Dextran layer characterization by AFM within the framework of the EUSMI project

In this work a dextran layer was examined as a continuation of previous developments for biosensor applications (Nanobiosensorics Laboratory, Budapest, Hungary). There was an increasing need to characterize these dextran coatings in detail by AFM. Although simple AFM measurements have been done on our dextran coatings in a dry state, we aimed at a more detailed characterization in the liquid state that could support our development with additional data.

I applied to the EUSMI (European Soft Matter Infrastructure) for measurement time at the Nanosurf GmbH at Langen, Germany. The focus of our research on dextran coatings is to increase the layer thickness (in the range of 100 nm or larger). The CMD layer was deposited by spin-coating and cross-linker reagent was used to stabilize the thicker layers. One of the main questions about these layers was about the thickness of CMD obtained by optical methods (ellipsometry, OWLS) and to compare it with AFM results. The increased cross-linking density can also contribute to the thicker layer by stabilizing the layer structure and harden the layer at the same time. An interesting property of these dextran hydrogel layers was the elastic characteristic, which is unknown in the literature. We aimed to determine the Young’s modulus of these coatings and devise a preferable future method of deposition to tune this layer parameter, which could be useful for e.g. cell adhesion experiments.

I have performed a series of AFM measurements in dry and wet state of the coatings, simple imaging in contact and tapping mode, and force spectroscopy measurements. During the experiments I was supervised by experts at Nanosurf GmbH, Langen (Drs. Henrik Peisker and Marcus Weth). The laboratory is well equipped for AFM experiments. Lithography experiments were also performed to determine the thickness of the CMD layer giving somewhat smaller values than our optical methods (100-500 nm). The measurements provided a lot of useful data of which an interesting part of elasticity was already presented at the “Jülich Soft Matter Workshop” [1] and a future article is also planned. Our results showed that CMD layers exhibit Young’s modulus in the range of 30 – 200 kPa.

Image: Dextran layer characterization by AFM within the framework of the EUSMI project Figure: Young’s modulus map obtained from a 10×10 µm area and the corresponding distribution (E histogram). Wet measurement.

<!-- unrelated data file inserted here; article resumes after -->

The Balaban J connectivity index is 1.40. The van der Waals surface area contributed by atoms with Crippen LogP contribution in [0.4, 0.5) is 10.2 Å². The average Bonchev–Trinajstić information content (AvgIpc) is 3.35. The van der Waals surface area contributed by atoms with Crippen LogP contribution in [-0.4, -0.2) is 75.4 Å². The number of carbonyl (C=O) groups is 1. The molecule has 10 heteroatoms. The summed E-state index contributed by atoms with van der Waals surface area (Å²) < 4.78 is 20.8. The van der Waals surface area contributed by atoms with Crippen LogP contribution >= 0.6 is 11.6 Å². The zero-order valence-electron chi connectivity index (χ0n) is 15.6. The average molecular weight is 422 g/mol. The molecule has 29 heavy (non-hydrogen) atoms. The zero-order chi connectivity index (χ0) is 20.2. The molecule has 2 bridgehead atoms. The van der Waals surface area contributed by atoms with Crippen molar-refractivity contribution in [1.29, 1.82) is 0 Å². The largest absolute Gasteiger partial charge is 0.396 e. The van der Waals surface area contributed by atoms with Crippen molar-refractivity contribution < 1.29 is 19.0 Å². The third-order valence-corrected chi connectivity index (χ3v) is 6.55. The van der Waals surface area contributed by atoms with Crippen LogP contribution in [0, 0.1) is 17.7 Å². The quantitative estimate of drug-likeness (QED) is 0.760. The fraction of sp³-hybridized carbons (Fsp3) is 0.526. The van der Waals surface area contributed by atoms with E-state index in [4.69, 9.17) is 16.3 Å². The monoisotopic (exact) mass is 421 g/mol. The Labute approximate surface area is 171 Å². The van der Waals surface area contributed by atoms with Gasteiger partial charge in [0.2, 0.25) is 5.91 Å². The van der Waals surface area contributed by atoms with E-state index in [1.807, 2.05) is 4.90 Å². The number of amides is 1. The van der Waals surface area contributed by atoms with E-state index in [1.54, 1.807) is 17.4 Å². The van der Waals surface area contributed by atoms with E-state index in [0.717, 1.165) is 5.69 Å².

The application itself to the EUSMI transnational access program was quite smooth and straightforward. After registering through the webpage of EUSMI ( the applicant finds information about the application procedure. There is also a step by step description of the application prepared in a presentation format that is very helpful. My personal feeling is that the project proposal should not be lengthy, instead it has to present all the necessary information (background literature, previous results and trials on the field, expected results) in a practical way for the reviewers to judge the proposed work. It is strongly advised to negotiate all the details of the proposed work with the host. The work should be discussed and well prepared before the proposal so that the successful finalization is not at risk (e.g. please be prepared to answer questions about the physical form, dimensions and handling of your samples). After this, the applicant will receive emails about the current state of the proposal from the EUSMI project management from time to time.

In summary I felt this transnational access program to be very helpful for those who do not have access to such instruments at their workplace or are not fully trained to perform such measurements. The administrative work for the application is minimal (as compared to other scientific programs), the whole procedure is transparent and the applicant is continuously kept up to date.


[1] Elasticity behaviour of dextran coatings studied by AFM, S. Kurunczi, A. Saftics, P. Girnt, H. Peisker, M. Weth, R. Horváth, Jülich Soft Matter Days Workshop, November 20-23, 2018.


Dr. Sándor Kurunczi
Nanobiosensorics Laboratory, Budapest, Hungary

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